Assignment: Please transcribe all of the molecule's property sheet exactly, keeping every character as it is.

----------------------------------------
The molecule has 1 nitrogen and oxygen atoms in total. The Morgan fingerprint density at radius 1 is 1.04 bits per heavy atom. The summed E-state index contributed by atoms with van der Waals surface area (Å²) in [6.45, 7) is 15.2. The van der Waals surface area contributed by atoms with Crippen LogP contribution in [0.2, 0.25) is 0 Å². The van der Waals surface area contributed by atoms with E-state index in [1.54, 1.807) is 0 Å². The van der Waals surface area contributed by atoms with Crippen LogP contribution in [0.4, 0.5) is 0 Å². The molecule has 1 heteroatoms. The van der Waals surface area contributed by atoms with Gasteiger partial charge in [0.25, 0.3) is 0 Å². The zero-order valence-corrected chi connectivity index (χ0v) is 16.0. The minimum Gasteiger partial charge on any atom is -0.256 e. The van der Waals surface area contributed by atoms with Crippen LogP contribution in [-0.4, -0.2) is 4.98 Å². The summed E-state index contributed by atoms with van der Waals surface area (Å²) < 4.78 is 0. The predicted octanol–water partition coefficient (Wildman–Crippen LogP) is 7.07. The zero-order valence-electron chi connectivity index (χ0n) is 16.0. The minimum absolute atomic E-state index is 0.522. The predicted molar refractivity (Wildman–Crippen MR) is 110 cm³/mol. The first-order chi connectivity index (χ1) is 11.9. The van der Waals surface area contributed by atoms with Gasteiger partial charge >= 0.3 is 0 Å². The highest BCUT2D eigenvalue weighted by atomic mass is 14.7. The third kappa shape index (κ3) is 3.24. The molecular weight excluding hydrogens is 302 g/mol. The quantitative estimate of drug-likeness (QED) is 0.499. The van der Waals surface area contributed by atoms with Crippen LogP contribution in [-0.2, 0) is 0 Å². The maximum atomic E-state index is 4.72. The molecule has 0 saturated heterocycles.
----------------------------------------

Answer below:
The molecule has 1 nitrogen and oxygen atoms in total. The Morgan fingerprint density at radius 1 is 1.04 bits per heavy atom. The summed E-state index contributed by atoms with van der Waals surface area (Å²) in [6.45, 7) is 15.2. The van der Waals surface area contributed by atoms with Crippen LogP contribution in [0.2, 0.25) is 0 Å². The van der Waals surface area contributed by atoms with E-state index in [1.54, 1.807) is 0 Å². The van der Waals surface area contributed by atoms with Crippen LogP contribution in [0.4, 0.5) is 0 Å². The molecule has 1 heteroatoms. The van der Waals surface area contributed by atoms with Gasteiger partial charge in [0.25, 0.3) is 0 Å². The zero-order valence-corrected chi connectivity index (χ0v) is 16.0. The minimum Gasteiger partial charge on any atom is -0.256 e. The van der Waals surface area contributed by atoms with Crippen LogP contribution in [-0.4, -0.2) is 4.98 Å². The summed E-state index contributed by atoms with van der Waals surface area (Å²) < 4.78 is 0. The predicted octanol–water partition coefficient (Wildman–Crippen LogP) is 7.07. The zero-order valence-electron chi connectivity index (χ0n) is 16.0. The minimum absolute atomic E-state index is 0.522. The predicted molar refractivity (Wildman–Crippen MR) is 110 cm³/mol. The first-order chi connectivity index (χ1) is 11.9. The van der Waals surface area contributed by atoms with Gasteiger partial charge >= 0.3 is 0 Å². The highest BCUT2D eigenvalue weighted by atomic mass is 14.7. The third kappa shape index (κ3) is 3.24. The molecular weight excluding hydrogens is 302 g/mol. The quantitative estimate of drug-likeness (QED) is 0.499. The van der Waals surface area contributed by atoms with Crippen LogP contribution in [-0.2, 0) is 0 Å². The maximum atomic E-state index is 4.72. The molecule has 0 saturated heterocycles.